Jets

Palladino: No Plaxico Burress, No Surprise

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(credit: Jim McIsaac/Getty Images)

(credit: Jim McIsaac/Getty Images)

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From the Pressbox’
By Ernie Palladino
» More Ernie Palladino Columns

Ernie is the author of “Lombardi and Landry.” He’ll be covering football throughout the season.

This week on “As the Jets Turn,” a question.

Where in the world is Plaxico Burress?

There seems to be a lot of consternation these days about the on-field whereabouts of the 6-foot-5 Red Zone target, for good reason. Burress had just one catch for 16 yards Monday night in that feel-somewhat-good win over the Dolphins. For a guy who Mike Tannenbaum brought in to provide some juice to the wide receiver corps he dismantled, the 14 catches for 218 yards and two touchdowns Burress has accumulated over the first six games has to come as a disappointment.

It’s not that Mark Sanchez isn’t looking for him. He’s been targeted 37 times this year, an average of just over six times per game. Yet, his high game this year remains the four catches for 72 yards and a touchdown he had in the opener against Dallas.

So what’s the problem?

Bad signing, that’s the problem.

What, exactly, did Rex Ryan and Tannenbaum expect when they handed the newly-minted ex-con $3 million of guaranteed money July 31? A dynamo? A game-breaker?

Perhaps if this was 2008, they would have been right on. But two years in jail, far away from NFL trainers and coaches, takes a lot out of a player. The fact that he’s even deemed useful in an offense is a major win for Burress, for lifting weights in the prison yard and pumping out sit-ups in a cell is no equal for true football training.

Burress, now 34, the self-inflicted hole in his leg healed, looks slow, especially coming out of his break. He doesn’t get the separation he used to get from cornerbacks. And it doesn’t help that Sanchez, who looks to have taken a major step backward as Ryan and Brian Schottenheimer try to force-feed him a more advanced passing plan, hasn’t built a chemistry with the guy.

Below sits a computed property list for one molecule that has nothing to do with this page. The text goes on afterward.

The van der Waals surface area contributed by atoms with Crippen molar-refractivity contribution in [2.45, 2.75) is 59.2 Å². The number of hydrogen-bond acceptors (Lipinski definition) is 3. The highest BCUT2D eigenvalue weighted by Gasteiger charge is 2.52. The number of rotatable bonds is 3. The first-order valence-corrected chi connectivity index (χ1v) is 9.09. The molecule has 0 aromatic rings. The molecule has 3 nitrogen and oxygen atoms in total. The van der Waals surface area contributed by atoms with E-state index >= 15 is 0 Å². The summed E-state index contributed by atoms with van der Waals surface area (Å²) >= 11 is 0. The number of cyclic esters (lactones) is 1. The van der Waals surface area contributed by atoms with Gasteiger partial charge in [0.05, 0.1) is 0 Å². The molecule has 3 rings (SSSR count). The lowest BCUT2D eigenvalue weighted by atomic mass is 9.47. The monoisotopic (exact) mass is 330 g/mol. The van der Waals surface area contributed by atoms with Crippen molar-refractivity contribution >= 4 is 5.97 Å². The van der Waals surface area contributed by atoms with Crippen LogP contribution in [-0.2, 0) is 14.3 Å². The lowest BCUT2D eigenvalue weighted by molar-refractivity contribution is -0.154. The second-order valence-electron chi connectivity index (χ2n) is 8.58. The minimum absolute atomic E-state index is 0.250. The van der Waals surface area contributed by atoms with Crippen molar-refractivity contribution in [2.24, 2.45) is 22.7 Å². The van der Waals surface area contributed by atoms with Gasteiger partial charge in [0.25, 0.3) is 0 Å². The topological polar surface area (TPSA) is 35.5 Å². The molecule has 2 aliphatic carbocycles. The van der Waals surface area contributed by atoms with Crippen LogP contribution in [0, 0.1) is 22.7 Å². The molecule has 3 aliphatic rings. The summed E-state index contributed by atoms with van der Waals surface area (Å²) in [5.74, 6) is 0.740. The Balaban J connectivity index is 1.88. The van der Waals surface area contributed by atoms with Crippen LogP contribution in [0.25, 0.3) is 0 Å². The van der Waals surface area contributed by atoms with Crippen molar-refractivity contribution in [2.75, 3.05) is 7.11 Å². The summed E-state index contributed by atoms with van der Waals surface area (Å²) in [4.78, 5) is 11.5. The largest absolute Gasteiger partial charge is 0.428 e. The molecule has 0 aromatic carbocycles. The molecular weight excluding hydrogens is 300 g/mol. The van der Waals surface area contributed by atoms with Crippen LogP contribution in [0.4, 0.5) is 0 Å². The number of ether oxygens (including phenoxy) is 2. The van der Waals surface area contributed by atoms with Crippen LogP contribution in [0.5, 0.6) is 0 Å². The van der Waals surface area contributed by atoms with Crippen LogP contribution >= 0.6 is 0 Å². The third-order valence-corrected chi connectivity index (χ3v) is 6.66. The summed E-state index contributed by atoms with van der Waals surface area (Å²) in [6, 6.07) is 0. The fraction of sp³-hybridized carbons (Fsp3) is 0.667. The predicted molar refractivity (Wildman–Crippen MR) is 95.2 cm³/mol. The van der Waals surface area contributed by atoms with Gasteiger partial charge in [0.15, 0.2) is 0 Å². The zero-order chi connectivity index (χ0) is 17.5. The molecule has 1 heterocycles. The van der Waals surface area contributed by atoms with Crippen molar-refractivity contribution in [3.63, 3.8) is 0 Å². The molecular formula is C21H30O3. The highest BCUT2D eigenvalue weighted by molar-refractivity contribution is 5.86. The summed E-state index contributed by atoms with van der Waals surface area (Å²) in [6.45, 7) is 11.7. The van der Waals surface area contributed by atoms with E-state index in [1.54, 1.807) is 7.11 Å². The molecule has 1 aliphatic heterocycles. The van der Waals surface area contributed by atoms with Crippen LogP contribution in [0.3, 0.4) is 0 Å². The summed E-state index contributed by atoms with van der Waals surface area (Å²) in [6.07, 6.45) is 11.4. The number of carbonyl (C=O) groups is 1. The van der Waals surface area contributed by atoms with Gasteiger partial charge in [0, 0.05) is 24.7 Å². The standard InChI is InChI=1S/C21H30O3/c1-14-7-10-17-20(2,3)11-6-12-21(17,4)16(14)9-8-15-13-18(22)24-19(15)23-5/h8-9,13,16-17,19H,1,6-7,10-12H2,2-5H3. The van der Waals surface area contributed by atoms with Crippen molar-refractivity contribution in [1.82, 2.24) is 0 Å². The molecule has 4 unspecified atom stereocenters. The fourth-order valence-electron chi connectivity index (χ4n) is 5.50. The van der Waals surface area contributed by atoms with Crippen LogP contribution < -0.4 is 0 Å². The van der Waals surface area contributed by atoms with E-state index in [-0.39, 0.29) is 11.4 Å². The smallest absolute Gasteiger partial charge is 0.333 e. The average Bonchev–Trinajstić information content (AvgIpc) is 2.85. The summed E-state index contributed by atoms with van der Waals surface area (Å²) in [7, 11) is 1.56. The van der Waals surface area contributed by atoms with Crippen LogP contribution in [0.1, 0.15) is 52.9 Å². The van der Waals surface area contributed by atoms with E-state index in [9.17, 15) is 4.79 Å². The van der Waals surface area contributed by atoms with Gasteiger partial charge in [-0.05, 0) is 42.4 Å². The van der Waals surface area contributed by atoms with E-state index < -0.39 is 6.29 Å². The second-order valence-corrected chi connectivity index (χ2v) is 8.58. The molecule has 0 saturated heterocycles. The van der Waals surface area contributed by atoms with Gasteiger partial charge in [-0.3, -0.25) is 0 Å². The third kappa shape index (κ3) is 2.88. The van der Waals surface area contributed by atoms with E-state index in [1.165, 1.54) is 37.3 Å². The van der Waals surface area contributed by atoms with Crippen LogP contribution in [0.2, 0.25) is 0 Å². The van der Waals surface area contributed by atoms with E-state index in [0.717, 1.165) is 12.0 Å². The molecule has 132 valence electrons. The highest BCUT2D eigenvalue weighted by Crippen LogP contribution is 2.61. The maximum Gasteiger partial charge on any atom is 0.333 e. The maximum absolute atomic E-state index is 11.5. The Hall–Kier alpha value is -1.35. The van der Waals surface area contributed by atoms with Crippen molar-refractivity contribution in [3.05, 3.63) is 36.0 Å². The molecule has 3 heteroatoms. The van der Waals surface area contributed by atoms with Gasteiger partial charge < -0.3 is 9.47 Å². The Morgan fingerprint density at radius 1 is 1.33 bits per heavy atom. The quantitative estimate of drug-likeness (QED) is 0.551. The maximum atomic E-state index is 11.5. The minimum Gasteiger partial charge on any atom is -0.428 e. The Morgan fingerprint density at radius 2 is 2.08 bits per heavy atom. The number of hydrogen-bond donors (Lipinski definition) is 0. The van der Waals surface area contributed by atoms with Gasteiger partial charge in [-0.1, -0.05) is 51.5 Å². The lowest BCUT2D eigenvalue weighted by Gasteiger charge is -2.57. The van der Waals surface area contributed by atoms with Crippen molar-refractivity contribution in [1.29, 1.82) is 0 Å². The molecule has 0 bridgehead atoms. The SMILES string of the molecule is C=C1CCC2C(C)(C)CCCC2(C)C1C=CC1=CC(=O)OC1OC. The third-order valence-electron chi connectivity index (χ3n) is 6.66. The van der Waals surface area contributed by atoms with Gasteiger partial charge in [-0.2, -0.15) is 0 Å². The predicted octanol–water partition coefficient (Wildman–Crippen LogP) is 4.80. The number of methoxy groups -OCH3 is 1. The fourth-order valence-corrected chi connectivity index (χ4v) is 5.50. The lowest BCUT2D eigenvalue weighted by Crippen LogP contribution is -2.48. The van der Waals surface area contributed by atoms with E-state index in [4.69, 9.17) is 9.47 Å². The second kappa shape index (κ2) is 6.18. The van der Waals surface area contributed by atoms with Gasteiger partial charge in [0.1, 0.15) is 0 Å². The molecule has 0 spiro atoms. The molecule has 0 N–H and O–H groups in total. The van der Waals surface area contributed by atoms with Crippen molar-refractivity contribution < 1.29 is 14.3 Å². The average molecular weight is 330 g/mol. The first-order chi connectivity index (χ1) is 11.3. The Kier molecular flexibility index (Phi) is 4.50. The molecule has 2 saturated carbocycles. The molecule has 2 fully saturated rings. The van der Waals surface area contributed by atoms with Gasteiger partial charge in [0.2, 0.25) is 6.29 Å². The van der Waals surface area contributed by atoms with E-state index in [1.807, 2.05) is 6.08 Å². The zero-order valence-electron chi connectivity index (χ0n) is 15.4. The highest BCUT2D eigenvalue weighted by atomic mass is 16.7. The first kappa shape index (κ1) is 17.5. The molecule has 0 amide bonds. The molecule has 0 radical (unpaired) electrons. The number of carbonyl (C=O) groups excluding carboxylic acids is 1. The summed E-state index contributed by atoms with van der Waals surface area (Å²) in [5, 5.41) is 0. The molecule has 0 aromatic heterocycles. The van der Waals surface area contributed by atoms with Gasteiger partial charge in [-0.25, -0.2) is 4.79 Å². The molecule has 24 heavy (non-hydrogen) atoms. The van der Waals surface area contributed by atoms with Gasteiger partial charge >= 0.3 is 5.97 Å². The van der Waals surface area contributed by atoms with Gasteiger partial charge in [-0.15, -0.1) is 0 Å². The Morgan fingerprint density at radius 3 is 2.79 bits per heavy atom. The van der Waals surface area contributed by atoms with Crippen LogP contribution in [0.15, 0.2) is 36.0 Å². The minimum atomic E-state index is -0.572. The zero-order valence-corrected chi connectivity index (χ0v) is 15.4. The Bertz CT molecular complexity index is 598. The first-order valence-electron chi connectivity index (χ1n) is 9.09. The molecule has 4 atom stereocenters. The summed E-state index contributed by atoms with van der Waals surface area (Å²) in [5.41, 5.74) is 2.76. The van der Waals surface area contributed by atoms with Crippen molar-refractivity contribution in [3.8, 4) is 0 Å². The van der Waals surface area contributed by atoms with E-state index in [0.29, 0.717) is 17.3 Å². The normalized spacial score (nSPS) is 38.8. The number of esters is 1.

Though still a physical presence — his downfield block sprang Santonio Holmes on his 38-yard, fourth-quarter touchdown reception — unless those reception numbers come up, he could soon be regarded as a free agent bust.

At least he still has the support of the head coach, a guy who willingly agreed to dismantle a solid receiving corps that included Jerricho Cotchery and Braylon Edwards and replace them with an old Burress and a now-departed Derrick Mason.

“I’m not down on Plax whatsoever,” said Ryan, who could be headed for full-out face-saving mode once San Diego’s second-ranked pass defense gets done with his team Sunday. “I think there are going to be times when he’ll have 10 catches. I truly believe that is coming.

“I think the chemistry is there. It’s just a matter of fine-tuning just a little bit more. As the season goes on, you’re going to see better and better chemistry and having the ball thrown to Plax more.”

That could translate into more drops, which would not bode well for a guy who has three drops the last two games. Against Miami, he couldn’t get around cornerback Sean Smith on a long shot downfield, and Smith nearly intercepted the ball. He got caught up on the line, also, something that rarely happened in his big-play days with the Steelers and Giants.

Burress may be shot. Finished. If that’s the case, the Jets will be down to exactly two viable passing options in Holmes and tight end Dustin Keller. That’s no formula for long-term success.

Especially when the Jets went out of their way to break up last year’s set of perfectly good targets for Sanchez.

A breakout game against a good pass defense like the Chargers’ would put a lot of people’s minds at ease about Burress.

Don’t think that’s going to happen, though.

Do you think Plax is finished? Let Palladino know in the comments below…

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